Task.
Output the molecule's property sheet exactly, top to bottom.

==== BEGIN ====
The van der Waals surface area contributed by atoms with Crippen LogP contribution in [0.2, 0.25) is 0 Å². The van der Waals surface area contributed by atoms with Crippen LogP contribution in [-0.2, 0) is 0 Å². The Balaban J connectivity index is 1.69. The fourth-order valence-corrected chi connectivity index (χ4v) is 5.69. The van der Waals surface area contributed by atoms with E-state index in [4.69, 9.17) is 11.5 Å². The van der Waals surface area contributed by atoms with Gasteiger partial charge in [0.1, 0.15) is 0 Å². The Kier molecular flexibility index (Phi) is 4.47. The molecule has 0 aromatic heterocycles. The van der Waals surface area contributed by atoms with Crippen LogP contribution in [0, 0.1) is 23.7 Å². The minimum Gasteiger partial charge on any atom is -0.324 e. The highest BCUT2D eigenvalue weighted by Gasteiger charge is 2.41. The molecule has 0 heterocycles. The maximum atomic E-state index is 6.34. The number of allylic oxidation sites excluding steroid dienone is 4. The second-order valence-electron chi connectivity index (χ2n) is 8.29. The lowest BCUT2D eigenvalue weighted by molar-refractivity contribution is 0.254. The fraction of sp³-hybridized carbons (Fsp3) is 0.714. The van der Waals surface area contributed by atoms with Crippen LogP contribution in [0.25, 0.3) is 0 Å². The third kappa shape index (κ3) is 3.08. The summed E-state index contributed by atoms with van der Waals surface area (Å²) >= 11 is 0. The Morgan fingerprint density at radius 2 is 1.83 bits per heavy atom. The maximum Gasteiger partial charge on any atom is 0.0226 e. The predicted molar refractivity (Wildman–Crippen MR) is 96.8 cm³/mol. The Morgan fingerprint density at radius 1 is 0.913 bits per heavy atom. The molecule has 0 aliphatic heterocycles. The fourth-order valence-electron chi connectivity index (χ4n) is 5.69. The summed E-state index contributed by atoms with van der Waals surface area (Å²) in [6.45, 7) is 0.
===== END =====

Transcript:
The van der Waals surface area contributed by atoms with Crippen LogP contribution in [0.2, 0.25) is 0 Å². The van der Waals surface area contributed by atoms with Crippen LogP contribution in [-0.2, 0) is 0 Å². The Balaban J connectivity index is 1.69. The fourth-order valence-corrected chi connectivity index (χ4v) is 5.69. The van der Waals surface area contributed by atoms with E-state index in [4.69, 9.17) is 11.5 Å². The van der Waals surface area contributed by atoms with Gasteiger partial charge in [0.1, 0.15) is 0 Å². The Kier molecular flexibility index (Phi) is 4.47. The molecule has 0 aromatic heterocycles. The van der Waals surface area contributed by atoms with Crippen LogP contribution in [0, 0.1) is 23.7 Å². The minimum Gasteiger partial charge on any atom is -0.324 e. The highest BCUT2D eigenvalue weighted by Gasteiger charge is 2.41. The molecule has 0 heterocycles. The maximum atomic E-state index is 6.34. The number of allylic oxidation sites excluding steroid dienone is 4. The second-order valence-electron chi connectivity index (χ2n) is 8.29. The lowest BCUT2D eigenvalue weighted by molar-refractivity contribution is 0.254. The fraction of sp³-hybridized carbons (Fsp3) is 0.714. The van der Waals surface area contributed by atoms with Crippen LogP contribution in [0.25, 0.3) is 0 Å². The third kappa shape index (κ3) is 3.08. The summed E-state index contributed by atoms with van der Waals surface area (Å²) >= 11 is 0. The Morgan fingerprint density at radius 2 is 1.83 bits per heavy atom. The maximum Gasteiger partial charge on any atom is 0.0226 e. The predicted molar refractivity (Wildman–Crippen MR) is 96.8 cm³/mol. The Morgan fingerprint density at radius 1 is 0.913 bits per heavy atom. The molecule has 0 aliphatic heterocycles. The fourth-order valence-electron chi connectivity index (χ4n) is 5.69. The summed E-state index contributed by atoms with van der Waals surface area (Å²) in [6.45, 7) is 0.